Western History & Genealogy Blog
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The Mission Viejo Aurora story begins in California with a large cattle ranch known as Rancho Mission Viejo, south of Los Angeles, in Orange County. Originally a Spanish land grant, dating from the year 1769, the area was first colonized by Spanish friars with an attempt to establish the first Mission San Juan Capistrano. The attempted church settlement was soon abandoned and the area where this first mission was built became known colloquially as "Mission Viejo" and later was adopted as part of the name of the 52,000-acre Rancho Mission Viejo.
In 1907, Rancho Mission Viejo was acquired by Richard O' Neill, an Irish cattleman. In 1963, after a study was completed that indicated that a portion of the ranch would be ideally suited for a housing development, the O' Neill family decided to sell 10,000 acres for residential home sales. Soon the Mission Viejo Company was started by Donald Bren, Philip J. Reilly, and James Toepfer.
In 1965, a master plan was developed that included many innovative ideas in community planning. First they sent representatives of the Mission Viejo Company to Seville Spain and decided that this new city, Mission Viejo, would incorporate many design elements found in Spain. These include "Barcelona" adobe brick entrance walls, Spanish street names, unique company and community signs, greenbelts, parks, recreation centers, neighborhood shopping, a large recreation lake and distinctive "Mission Bell" street lights that were meant to remind residents of Mission Viejo's link to Mission San Juan Capistrano and the El Camino Real. The community's master plan was stringently adhered to throughout construction and the area was enormously successful in terms of home sales. When the development first started prospective home buyers would stand in long lines just to view the model homes. As the community grew and as the development became the City of Mission Viejo, the Mission Viejo Company under the ownership of the Philip Morris Company, the Mission Viejo Company initiated projects outside California.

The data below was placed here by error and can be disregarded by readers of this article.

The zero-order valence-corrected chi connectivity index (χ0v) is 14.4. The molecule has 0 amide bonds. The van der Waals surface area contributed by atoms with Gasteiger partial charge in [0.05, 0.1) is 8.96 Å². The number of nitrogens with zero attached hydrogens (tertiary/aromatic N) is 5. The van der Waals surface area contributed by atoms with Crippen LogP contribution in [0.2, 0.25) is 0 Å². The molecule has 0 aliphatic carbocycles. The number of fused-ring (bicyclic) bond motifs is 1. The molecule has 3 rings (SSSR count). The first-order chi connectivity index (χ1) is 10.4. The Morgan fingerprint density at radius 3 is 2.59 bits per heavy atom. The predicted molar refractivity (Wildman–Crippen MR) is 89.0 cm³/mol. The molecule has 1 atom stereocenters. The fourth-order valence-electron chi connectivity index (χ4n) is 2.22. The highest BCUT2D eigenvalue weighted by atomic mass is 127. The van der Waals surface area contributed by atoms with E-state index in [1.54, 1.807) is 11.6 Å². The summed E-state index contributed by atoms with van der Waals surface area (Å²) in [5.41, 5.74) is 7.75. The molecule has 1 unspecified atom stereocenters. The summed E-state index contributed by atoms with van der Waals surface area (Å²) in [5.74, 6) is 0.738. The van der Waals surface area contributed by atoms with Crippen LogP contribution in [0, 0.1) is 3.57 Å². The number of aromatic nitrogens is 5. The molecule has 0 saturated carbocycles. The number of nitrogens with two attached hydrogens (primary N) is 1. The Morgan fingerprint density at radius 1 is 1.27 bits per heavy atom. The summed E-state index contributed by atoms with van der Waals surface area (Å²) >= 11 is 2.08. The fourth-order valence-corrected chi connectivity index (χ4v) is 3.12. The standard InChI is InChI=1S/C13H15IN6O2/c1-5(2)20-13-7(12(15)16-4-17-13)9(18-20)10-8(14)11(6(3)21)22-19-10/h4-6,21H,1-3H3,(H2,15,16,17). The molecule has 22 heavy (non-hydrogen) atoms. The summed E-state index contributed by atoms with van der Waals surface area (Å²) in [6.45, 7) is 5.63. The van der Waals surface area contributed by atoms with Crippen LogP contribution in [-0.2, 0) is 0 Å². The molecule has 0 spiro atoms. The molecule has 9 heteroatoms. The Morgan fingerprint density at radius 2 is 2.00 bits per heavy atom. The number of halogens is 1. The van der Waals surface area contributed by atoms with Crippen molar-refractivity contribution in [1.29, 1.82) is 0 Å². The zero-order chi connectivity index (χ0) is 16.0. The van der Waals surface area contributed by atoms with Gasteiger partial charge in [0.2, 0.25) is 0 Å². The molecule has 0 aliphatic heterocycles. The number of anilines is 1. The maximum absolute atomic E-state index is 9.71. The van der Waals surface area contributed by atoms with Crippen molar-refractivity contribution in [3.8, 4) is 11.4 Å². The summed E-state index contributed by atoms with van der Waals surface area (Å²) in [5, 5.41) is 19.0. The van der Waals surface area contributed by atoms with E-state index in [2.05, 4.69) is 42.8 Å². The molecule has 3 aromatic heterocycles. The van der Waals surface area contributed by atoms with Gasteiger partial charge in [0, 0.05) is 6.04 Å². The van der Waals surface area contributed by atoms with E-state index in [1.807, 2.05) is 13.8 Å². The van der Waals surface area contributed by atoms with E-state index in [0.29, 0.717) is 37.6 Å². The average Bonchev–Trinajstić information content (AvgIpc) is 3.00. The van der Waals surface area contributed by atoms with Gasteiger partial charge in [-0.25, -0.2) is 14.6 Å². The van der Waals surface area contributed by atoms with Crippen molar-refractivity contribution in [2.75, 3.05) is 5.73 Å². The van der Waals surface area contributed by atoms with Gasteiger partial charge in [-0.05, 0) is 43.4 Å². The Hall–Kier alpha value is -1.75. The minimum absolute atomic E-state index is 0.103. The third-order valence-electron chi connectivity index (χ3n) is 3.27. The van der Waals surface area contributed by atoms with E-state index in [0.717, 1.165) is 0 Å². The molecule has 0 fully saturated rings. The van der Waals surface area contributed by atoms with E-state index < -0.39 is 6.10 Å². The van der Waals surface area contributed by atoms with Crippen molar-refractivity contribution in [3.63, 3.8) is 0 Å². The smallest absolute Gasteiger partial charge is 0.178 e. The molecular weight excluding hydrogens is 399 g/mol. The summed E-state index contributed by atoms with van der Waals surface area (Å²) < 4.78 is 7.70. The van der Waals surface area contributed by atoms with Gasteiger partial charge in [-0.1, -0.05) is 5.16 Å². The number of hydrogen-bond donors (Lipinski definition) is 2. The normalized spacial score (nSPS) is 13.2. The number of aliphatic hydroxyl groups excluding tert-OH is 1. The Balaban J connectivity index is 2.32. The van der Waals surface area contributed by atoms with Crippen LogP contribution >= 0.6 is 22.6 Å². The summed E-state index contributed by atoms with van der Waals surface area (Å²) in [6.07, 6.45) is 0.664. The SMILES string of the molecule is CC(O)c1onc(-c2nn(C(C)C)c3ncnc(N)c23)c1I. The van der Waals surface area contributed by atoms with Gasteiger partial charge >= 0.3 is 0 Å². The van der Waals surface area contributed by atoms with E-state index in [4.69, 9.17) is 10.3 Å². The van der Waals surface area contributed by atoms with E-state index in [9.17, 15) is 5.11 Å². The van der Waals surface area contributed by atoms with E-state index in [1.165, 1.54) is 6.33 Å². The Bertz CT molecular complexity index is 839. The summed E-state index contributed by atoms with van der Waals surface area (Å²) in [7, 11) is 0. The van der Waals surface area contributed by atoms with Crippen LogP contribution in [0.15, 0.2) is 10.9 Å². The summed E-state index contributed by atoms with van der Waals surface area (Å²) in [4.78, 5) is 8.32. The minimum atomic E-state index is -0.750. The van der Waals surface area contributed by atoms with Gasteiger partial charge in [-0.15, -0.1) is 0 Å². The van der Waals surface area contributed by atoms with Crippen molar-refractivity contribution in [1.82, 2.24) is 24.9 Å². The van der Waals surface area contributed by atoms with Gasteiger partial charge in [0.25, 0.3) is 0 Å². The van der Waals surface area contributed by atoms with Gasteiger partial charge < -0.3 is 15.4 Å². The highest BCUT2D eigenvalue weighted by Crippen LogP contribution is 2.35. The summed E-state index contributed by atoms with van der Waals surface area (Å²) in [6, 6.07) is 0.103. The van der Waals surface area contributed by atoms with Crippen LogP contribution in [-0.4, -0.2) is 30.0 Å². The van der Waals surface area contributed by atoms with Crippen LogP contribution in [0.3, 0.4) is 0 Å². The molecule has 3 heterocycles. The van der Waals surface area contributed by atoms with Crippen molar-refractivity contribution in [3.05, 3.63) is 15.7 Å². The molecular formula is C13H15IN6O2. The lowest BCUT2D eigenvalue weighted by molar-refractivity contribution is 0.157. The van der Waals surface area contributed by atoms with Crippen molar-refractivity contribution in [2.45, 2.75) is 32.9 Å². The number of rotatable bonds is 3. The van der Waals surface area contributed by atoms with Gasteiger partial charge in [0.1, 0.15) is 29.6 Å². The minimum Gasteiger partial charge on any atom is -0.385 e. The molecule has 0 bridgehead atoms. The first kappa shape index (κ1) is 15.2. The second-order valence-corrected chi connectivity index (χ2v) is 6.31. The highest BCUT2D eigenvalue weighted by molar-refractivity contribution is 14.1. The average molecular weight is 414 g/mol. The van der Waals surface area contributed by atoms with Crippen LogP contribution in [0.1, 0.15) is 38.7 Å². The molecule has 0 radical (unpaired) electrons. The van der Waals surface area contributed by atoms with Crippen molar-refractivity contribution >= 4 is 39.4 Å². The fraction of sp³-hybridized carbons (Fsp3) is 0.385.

Through acquaintances, the land where the Mission Viejo Aurora project would be developed was purchased from Jess Kortz (a diamond entrepreneur) and others. On September 22, 1972 Mission Viejo officially opened with nine model homes. As in California, long lines of prospective home buyers made their way through the designer show homes. The homes were accented and marketed with what was called "Western Living with a Spanish flair". Essentially the first few filings of homes had a unique modern architectural style that can best be described as a mix of California Western Ranch House, Usonian and Colorado Craftsman. These new styles soon revolutionized the housing market in the Denver area as many other builders offered their own versions of the "California Contemporary".
The plan for Mission Viejo Aurora, like its big sister community in California, was envisioned with greenbelts, walking paths to a school, shopping and a large community recreation center. Although the home styles changed throughout the building of the development the original plan remained intact. Like California, Mission Viejo Company employed the same types of signs as in California, the unique "Barcelona" entrance walls and implemented their famous "Mission Bell" streetlights throughout the community. Alicia and Marguerite Parkways are named after the two matriarchs of Rancho Mission Viejo in California, just as they are in Mission Viejo California. As the Mission Viejo Company ended the Aurora project, the company then went on to build its largest Colorado project, Highlands Ranch. Today the community of Mission Viejo Colorado continues to mature and is still viewed as a very desirable family neighborhood in Aurora.